Bully the Little Stuffed Bull lives in New York City, and his recent post about Doctor Strange mentions that real New Yorkers never call for a cab to the airport: they either hail one in the street, or call a "car service".
That got me thinking about the Fictionopolis, and the conceit shared by publishers and many fans that Marvel Comics are more "realistic" for eschewing such constructs.
Perhaps Marvel New York had some verisimilitude back when Stan and Jack and most of the rest of the Marvel creators actually lived in NYC, or were at least from there, tapping into its rhythms, into the lyric cant and jargon of its inhabitants. Once the House of Ideas started casting its net wider, however, employing writers and artists from across the country and the world, it became as much a fiction as Metropolis or Gotham.
Here's a secret: even in the '60s, it never did feel any more authentic to a kid growing up in Southern California. East Coast cities in general, and New York specifically, are entirely different from their West Coast counterparts. The New York of comics and movies and television might as well have been Metropolis.
Or Minas Tirith.
Of course, on the other claw, I never thought twice about the palm trees and brush-covered hills surrounding the low-lying sprawl of Adam West's "Gotham". After all, that was what the Real World looked like, right? Native Californians never notice California Doubling until we travel outside the bounds of the Bear Flag Republic: the world on TV looks like the world around us. It never occurs to us that Angela Lansbury's Maine has a whole lot of chaparral scrub along its Mendocino cliffs.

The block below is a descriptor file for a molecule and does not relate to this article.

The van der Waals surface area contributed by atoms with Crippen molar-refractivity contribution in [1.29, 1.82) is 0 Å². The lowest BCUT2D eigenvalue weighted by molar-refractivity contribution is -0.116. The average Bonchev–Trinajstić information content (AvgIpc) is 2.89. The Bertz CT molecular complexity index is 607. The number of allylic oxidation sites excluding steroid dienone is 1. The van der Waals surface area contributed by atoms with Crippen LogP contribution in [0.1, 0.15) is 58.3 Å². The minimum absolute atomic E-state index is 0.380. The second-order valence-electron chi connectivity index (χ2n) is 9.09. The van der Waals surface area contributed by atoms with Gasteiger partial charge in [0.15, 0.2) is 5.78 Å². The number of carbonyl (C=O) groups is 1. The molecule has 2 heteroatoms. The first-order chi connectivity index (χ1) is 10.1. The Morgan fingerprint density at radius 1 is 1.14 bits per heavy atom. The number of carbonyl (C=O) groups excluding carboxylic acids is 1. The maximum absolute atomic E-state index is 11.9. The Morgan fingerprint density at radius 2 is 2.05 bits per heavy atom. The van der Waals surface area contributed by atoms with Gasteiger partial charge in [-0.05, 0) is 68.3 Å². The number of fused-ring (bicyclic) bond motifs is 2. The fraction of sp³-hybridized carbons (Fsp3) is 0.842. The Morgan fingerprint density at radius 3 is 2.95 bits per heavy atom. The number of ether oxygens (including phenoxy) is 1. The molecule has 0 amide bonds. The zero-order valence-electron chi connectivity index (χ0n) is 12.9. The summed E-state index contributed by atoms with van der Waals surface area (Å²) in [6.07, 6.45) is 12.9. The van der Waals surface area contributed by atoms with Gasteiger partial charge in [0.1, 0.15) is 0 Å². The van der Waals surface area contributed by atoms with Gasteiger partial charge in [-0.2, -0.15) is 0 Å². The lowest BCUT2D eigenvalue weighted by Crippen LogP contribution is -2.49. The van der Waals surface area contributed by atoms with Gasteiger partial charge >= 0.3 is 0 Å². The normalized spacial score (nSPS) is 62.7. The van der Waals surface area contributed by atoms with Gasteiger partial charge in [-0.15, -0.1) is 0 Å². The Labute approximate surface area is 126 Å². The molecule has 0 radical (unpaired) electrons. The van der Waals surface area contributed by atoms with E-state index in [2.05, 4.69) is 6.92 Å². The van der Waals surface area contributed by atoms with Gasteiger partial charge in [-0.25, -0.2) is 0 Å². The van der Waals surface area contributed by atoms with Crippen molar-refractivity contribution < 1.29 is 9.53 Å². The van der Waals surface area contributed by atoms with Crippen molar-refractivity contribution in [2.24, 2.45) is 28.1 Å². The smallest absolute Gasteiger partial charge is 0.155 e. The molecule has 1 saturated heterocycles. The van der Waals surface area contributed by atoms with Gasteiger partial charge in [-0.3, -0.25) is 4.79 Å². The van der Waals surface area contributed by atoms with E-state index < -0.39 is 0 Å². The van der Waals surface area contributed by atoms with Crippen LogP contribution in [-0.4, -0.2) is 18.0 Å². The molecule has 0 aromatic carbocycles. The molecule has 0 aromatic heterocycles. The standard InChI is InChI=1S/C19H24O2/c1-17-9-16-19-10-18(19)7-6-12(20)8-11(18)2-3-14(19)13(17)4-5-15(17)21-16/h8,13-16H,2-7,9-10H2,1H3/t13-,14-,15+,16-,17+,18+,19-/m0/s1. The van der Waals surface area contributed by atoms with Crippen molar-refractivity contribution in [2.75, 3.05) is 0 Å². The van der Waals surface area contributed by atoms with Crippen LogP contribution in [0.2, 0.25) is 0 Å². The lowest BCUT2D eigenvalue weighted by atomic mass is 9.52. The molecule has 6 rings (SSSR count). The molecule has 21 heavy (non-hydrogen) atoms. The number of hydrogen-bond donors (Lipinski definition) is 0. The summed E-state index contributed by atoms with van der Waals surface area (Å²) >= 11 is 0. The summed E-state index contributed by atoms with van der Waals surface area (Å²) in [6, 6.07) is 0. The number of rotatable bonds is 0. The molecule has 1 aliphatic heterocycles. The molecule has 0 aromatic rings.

I can understand how Marvel must feel to Easterners and New Yorkers, though -- or how it must have felt at one time. One of my favorite comics as a hatchling in the '70s was Marvel's Werewolf by Night. I enjoyed all of the horror-themed heroes of that era, but Jack Russell's adventures had a special appeal, because it wasn't set in that mythical, far-off land of New York. Jack hailed from Los Angeles, and the wide, open streets, the palm trees, and LAX's iconic Theme Building often graced its pages. The sun-drenched daylight scenes contrasted not only with the moody, broody moonlit nights in which Jack's alter-ego played, but with that strange and claustrophobic city crammed full of capes and costumes, mansions and Baxter Buildings, in which Bakshi's animated Spider-Man could swing and swing for hours without ever running out of Thoroughly Useful Vertical.
As an adult living in San Jose, New York City is still an alien world to me. A couple of years ago, I was watching CSI: New York, and found my attention caught by one of those sweeping camera pans across the Manhattan cityscape. For the first time, I really looked. at what I was seeing, and realized that I simply had no touchstone for it. San Francisco is a tiny peninsula with a distinctive skyline, but most of the tallest buildings are along one of two streets. Oakland and San Diego each have a tight, localized cluster of tallish buildings. Los Angeles has a larger one, rising up out of nowhere in the middle of the eternal suburban plain, but they were largely erected after my move North.
And San Jose? San Jose is cute. It has a burst of the Tall, right there where the freeways meet, no more than half a dozen buildings that are only considered "skyscrapers" by the truncated standards of a seismically active region. It looks like Town, as in "goin' to Town", the local civic center of a far-flung rural community.
Which is exactly what it was, right up to the middle of the last century.
Those sweeping camera pans, though ... New York goes on for blocks and blocks, for miles and miles, with a density that is flat-out incomprehensible for someone from the Sprawlwest. The buildings I consider "tall" are medium-sized in that urbscape. I finally caught a glimpse of the urban archetype that inspired Asimov's Caves of Steel, of planet-wide cities, of the Human Hive.
I was ... intimidated.
It's an appropriate setting for the larger-than-life conflicts of the Pantheon of the Twentieth Century, most assuredly.
But it's still not real to me.